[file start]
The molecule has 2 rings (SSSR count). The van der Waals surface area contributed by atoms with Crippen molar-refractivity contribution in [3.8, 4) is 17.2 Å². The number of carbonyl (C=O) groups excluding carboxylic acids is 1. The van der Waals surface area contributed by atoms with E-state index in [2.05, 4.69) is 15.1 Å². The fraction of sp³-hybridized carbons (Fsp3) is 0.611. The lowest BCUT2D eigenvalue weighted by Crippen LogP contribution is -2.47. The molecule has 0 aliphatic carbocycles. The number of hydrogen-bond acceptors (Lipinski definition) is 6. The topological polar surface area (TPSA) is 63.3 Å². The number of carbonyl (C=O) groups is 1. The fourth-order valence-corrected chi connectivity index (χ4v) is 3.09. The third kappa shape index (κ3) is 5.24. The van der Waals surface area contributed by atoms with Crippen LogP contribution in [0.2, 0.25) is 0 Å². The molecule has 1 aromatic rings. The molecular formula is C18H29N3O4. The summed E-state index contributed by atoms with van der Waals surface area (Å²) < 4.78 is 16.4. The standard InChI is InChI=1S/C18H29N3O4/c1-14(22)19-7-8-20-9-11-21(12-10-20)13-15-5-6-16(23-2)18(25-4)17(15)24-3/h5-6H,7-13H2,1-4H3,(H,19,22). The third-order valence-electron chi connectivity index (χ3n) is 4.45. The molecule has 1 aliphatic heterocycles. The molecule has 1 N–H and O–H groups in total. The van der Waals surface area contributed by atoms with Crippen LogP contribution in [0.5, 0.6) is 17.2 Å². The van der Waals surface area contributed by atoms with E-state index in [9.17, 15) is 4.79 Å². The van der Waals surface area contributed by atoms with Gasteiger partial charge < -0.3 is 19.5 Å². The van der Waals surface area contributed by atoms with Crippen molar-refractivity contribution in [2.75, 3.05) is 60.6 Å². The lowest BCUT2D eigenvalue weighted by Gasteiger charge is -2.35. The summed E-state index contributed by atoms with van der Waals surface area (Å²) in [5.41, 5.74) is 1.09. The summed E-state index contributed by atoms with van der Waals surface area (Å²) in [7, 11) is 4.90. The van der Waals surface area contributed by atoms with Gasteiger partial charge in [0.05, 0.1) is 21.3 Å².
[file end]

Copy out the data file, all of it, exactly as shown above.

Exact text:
The molecule has 2 rings (SSSR count). The van der Waals surface area contributed by atoms with Crippen molar-refractivity contribution in [3.8, 4) is 17.2 Å². The number of carbonyl (C=O) groups excluding carboxylic acids is 1. The van der Waals surface area contributed by atoms with E-state index in [2.05, 4.69) is 15.1 Å². The fraction of sp³-hybridized carbons (Fsp3) is 0.611. The lowest BCUT2D eigenvalue weighted by Crippen LogP contribution is -2.47. The molecule has 0 aliphatic carbocycles. The number of hydrogen-bond acceptors (Lipinski definition) is 6. The topological polar surface area (TPSA) is 63.3 Å². The number of carbonyl (C=O) groups is 1. The fourth-order valence-corrected chi connectivity index (χ4v) is 3.09. The third kappa shape index (κ3) is 5.24. The van der Waals surface area contributed by atoms with Crippen LogP contribution in [0.2, 0.25) is 0 Å². The molecule has 1 aromatic rings. The molecular formula is C18H29N3O4. The summed E-state index contributed by atoms with van der Waals surface area (Å²) < 4.78 is 16.4. The standard InChI is InChI=1S/C18H29N3O4/c1-14(22)19-7-8-20-9-11-21(12-10-20)13-15-5-6-16(23-2)18(25-4)17(15)24-3/h5-6H,7-13H2,1-4H3,(H,19,22). The third-order valence-electron chi connectivity index (χ3n) is 4.45. The molecule has 1 aliphatic heterocycles. The molecule has 1 N–H and O–H groups in total. The van der Waals surface area contributed by atoms with Crippen LogP contribution in [0.5, 0.6) is 17.2 Å². The van der Waals surface area contributed by atoms with E-state index in [9.17, 15) is 4.79 Å². The van der Waals surface area contributed by atoms with Gasteiger partial charge < -0.3 is 19.5 Å². The van der Waals surface area contributed by atoms with Crippen molar-refractivity contribution in [2.75, 3.05) is 60.6 Å². The lowest BCUT2D eigenvalue weighted by Gasteiger charge is -2.35. The summed E-state index contributed by atoms with van der Waals surface area (Å²) in [5.41, 5.74) is 1.09. The summed E-state index contributed by atoms with van der Waals surface area (Å²) in [7, 11) is 4.90. The van der Waals surface area contributed by atoms with Gasteiger partial charge in [0.05, 0.1) is 21.3 Å².